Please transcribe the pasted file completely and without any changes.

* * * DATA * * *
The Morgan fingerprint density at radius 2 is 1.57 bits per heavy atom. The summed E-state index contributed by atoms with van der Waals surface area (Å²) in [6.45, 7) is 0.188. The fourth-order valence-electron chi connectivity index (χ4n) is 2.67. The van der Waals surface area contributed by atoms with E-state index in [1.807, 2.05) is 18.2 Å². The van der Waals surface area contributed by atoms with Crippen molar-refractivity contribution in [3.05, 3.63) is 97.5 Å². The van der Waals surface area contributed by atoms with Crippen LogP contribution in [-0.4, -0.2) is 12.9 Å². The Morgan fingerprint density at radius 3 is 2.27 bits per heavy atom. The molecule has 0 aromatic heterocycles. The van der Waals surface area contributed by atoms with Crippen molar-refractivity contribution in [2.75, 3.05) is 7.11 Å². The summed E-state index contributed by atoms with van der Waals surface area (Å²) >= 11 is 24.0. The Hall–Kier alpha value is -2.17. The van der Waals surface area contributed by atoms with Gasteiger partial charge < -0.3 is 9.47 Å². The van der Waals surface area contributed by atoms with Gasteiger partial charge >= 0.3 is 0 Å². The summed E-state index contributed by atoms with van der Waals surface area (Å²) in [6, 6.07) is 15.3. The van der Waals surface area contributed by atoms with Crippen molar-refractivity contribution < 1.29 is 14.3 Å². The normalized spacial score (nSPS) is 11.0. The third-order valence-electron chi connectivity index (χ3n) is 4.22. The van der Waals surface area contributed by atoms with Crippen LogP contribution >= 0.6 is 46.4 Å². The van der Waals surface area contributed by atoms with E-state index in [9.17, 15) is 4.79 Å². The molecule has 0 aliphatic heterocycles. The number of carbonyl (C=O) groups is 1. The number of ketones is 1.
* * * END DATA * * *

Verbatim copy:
The Morgan fingerprint density at radius 2 is 1.57 bits per heavy atom. The summed E-state index contributed by atoms with van der Waals surface area (Å²) in [6.45, 7) is 0.188. The fourth-order valence-electron chi connectivity index (χ4n) is 2.67. The van der Waals surface area contributed by atoms with E-state index in [1.807, 2.05) is 18.2 Å². The van der Waals surface area contributed by atoms with Crippen molar-refractivity contribution in [3.05, 3.63) is 97.5 Å². The van der Waals surface area contributed by atoms with Crippen LogP contribution in [-0.4, -0.2) is 12.9 Å². The Morgan fingerprint density at radius 3 is 2.27 bits per heavy atom. The molecule has 0 aromatic heterocycles. The van der Waals surface area contributed by atoms with Crippen molar-refractivity contribution in [2.75, 3.05) is 7.11 Å². The summed E-state index contributed by atoms with van der Waals surface area (Å²) >= 11 is 24.0. The Hall–Kier alpha value is -2.17. The van der Waals surface area contributed by atoms with Gasteiger partial charge < -0.3 is 9.47 Å². The van der Waals surface area contributed by atoms with Gasteiger partial charge >= 0.3 is 0 Å². The summed E-state index contributed by atoms with van der Waals surface area (Å²) in [6, 6.07) is 15.3. The van der Waals surface area contributed by atoms with Crippen molar-refractivity contribution < 1.29 is 14.3 Å². The normalized spacial score (nSPS) is 11.0. The third-order valence-electron chi connectivity index (χ3n) is 4.22. The van der Waals surface area contributed by atoms with Crippen LogP contribution >= 0.6 is 46.4 Å². The van der Waals surface area contributed by atoms with E-state index in [9.17, 15) is 4.79 Å². The molecule has 0 aliphatic heterocycles. The number of carbonyl (C=O) groups is 1. The number of ketones is 1.